Night Stalker Pilot Killed in Afghanistan Identified
The U.S. Defense Department on Sunday identified the Army special operations helicopter pilot killed in Afghanistan.
Chief Warrant Officer 2 Jacob Michael Sims, 36, a native of Oklahoma, died and six other crew members were injured when the helicopter they were flying in crashed late Friday in Logar province in the eastern part of the country south of Kabul, according to information released by U.S. Special Operations Command.
Contrary to claims by the Taliban, which reportedly controls half the province, the accident wasn't the result of enemy action, according to a separate release from the NATO-led train-and-advise mission in the country.
Stars & Stripes reported the helicopter had taken troops to the volatile Kharwar district for a night raid and hit a tree, forcing an emergency landing, citing information from Salim Saleh, the provincial governor's spokesman.
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The other U.S. troops wounded in the accident received medical treatment and the incident remains under investigation, according to the Pentagon.
"We are deeply saddened by the loss of our comrade," Gen. John Nicholson, the top commander in Afghanistan, said in the release. "On behalf of all of Resolute Support, our heartfelt sympathies go out to the families and friends of our fallen comrade and those injured in this unfortunate event."
Sims was an 18-year veteran of the service with multiple deployments to Iraq and Afghanistan who was qualified to fly the UH-60 Black Hawk and the CH-47 Chinook, including the special operations variant MH-47G, according to his biography.
In 1999, he enlisted in the Army and completed basic training and advanced individual training before being assigned to Fort Bragg, N.C. After completing warrant officer flight training, he became a UH-60 Black Hawk pilot and was assigned to Fort Wainwright, Alaska.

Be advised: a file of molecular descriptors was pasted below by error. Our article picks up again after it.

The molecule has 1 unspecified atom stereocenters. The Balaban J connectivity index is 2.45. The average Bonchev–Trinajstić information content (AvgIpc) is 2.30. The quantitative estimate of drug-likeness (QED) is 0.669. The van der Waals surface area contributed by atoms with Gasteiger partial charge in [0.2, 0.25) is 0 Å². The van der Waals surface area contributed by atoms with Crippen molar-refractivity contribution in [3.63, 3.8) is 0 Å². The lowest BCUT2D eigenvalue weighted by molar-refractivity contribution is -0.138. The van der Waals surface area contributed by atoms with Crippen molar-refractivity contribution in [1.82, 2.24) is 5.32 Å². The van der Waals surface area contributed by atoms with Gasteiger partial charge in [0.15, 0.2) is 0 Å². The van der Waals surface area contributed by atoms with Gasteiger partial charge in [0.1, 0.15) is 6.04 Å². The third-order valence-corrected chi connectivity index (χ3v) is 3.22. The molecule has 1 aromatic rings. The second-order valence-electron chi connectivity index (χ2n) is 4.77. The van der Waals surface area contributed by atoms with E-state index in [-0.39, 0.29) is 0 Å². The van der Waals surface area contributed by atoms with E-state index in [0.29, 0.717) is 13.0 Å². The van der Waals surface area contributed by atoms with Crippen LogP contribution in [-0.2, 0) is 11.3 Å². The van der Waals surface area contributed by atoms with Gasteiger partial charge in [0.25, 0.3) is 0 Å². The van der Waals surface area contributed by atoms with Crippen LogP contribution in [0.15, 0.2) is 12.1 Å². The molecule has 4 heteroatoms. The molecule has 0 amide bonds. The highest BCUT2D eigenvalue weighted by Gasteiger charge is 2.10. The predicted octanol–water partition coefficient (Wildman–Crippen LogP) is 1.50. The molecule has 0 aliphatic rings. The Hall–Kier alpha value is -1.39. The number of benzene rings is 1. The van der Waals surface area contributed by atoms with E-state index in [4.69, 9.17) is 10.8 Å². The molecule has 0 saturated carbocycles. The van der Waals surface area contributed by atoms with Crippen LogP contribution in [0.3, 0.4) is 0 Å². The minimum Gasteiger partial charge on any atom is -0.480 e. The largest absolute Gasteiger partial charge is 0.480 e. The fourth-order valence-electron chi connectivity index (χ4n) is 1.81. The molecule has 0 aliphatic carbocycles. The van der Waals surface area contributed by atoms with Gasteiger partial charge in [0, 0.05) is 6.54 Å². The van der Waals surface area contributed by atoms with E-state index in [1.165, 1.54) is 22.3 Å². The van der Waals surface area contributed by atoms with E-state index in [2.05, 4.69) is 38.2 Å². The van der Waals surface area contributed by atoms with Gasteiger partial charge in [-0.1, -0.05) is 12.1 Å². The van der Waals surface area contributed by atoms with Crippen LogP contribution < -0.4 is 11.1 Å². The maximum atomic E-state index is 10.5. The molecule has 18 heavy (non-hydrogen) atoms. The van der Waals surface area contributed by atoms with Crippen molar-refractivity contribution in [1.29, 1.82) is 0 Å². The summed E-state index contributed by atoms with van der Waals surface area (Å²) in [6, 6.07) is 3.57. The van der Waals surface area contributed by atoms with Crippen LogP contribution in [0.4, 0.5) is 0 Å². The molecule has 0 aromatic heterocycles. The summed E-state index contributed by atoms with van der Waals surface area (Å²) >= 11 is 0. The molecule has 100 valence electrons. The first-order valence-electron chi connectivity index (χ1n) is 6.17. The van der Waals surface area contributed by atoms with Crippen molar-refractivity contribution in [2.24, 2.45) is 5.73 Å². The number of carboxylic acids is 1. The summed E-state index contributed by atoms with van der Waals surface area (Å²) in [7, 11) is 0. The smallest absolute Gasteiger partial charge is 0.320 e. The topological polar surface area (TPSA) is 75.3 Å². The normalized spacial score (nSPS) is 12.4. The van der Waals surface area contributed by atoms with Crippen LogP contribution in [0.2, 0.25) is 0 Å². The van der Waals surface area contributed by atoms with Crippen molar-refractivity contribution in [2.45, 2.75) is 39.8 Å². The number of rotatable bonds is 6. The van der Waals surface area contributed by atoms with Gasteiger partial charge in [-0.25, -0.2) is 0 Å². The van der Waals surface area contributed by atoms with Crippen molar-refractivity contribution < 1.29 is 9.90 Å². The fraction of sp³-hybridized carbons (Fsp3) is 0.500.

In 2014, he volunteered to serve in the 160th Special Operations Aviation Regiment (Airborne). He was assigned to Alpha Company, 4th Battalion, 160th Special Operations Aviation Regiment (Airborne), at Joint Base Lewis-McChord, Wash. He also served as a MH-47G pilot-in-command and company aviation safety officer.
Sims was a veteran of a deployment to Kosovo, and multiple tours of duty in support of operations in Iraq and Afghanistan.
He received numerous awards and decorations during his career in uniform.
They include the Air Medal (with Combat Device), Joint Service Commendation Medal, Army Commendation Medal (with 3 Oak Leaf Clusters), Army Achievement Medal (with 5 Oak Leaf Clusters), Joint Meritorious Unit Award (with 2 Oak Leaf Clusters), Meritorious Unit Citation (with 2 Oak Leaf Clusters) Army Good Conduct Medal (4th Award), National Defense Service Medal, Kosovo Campaign Medal, Afghanistan Campaign Medal (with 1 Bronze Campaign Star), Iraqi Campaign Medal (with 2 Bronze Campaign Stars), Global War on Terrorism Service Medal, Noncommissioned Officer Professional Development Ribbon (2nd Award), Army Service Ribbon, Overseas Service Ribbon, NATO Medal (3rd Award), Air Assault Badge, Senior Parachutist Badge, Sapper Tab, Basic Aviator Badge, and the Combat Action Badge.
"On behalf of the 160th Special Operations Aviation Regiment I would like to extend my most sincere condolences to the family of CW2 Jacob Sims," Col. Philip Ryan, the commander of the 160th SOAR (A), said in a release.
"Jacob lived by a creed that few understand and even fewer embody," Ryan added. "He will not be forgotten and his legacy will endure through his family, friends, and fellow Night Stalkers. You have our unwavering support, and always have a welcome place among the Night Stalker family."
|Army Special Operations Helicopters Afghanistan Headlines Brendan McGarry|